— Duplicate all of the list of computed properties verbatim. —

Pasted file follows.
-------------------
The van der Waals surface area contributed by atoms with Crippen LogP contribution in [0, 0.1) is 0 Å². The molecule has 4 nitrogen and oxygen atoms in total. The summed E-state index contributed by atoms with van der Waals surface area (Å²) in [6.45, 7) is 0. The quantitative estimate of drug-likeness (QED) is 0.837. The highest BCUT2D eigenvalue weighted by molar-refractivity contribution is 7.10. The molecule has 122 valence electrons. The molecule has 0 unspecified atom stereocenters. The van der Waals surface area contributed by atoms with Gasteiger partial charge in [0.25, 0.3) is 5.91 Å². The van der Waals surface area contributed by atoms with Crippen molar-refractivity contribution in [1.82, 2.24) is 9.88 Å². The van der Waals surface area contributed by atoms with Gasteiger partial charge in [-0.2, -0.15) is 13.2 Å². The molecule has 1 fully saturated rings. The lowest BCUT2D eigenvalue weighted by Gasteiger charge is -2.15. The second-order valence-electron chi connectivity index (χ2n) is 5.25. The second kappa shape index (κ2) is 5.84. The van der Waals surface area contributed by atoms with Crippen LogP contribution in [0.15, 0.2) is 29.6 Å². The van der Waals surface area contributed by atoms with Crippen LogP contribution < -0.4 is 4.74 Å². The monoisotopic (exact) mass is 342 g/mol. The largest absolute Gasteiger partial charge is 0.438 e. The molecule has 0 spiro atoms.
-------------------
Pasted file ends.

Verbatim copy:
The van der Waals surface area contributed by atoms with Crippen LogP contribution in [0, 0.1) is 0 Å². The molecule has 4 nitrogen and oxygen atoms in total. The summed E-state index contributed by atoms with van der Waals surface area (Å²) in [6.45, 7) is 0. The quantitative estimate of drug-likeness (QED) is 0.837. The highest BCUT2D eigenvalue weighted by molar-refractivity contribution is 7.10. The molecule has 122 valence electrons. The molecule has 0 unspecified atom stereocenters. The van der Waals surface area contributed by atoms with Gasteiger partial charge in [0.25, 0.3) is 5.91 Å². The van der Waals surface area contributed by atoms with Crippen molar-refractivity contribution in [1.82, 2.24) is 9.88 Å². The van der Waals surface area contributed by atoms with Gasteiger partial charge in [-0.2, -0.15) is 13.2 Å². The molecule has 1 fully saturated rings. The lowest BCUT2D eigenvalue weighted by Gasteiger charge is -2.15. The second-order valence-electron chi connectivity index (χ2n) is 5.25. The second kappa shape index (κ2) is 5.84. The van der Waals surface area contributed by atoms with Crippen LogP contribution in [0.15, 0.2) is 29.6 Å². The van der Waals surface area contributed by atoms with Crippen LogP contribution < -0.4 is 4.74 Å². The monoisotopic (exact) mass is 342 g/mol. The largest absolute Gasteiger partial charge is 0.438 e. The molecule has 0 spiro atoms.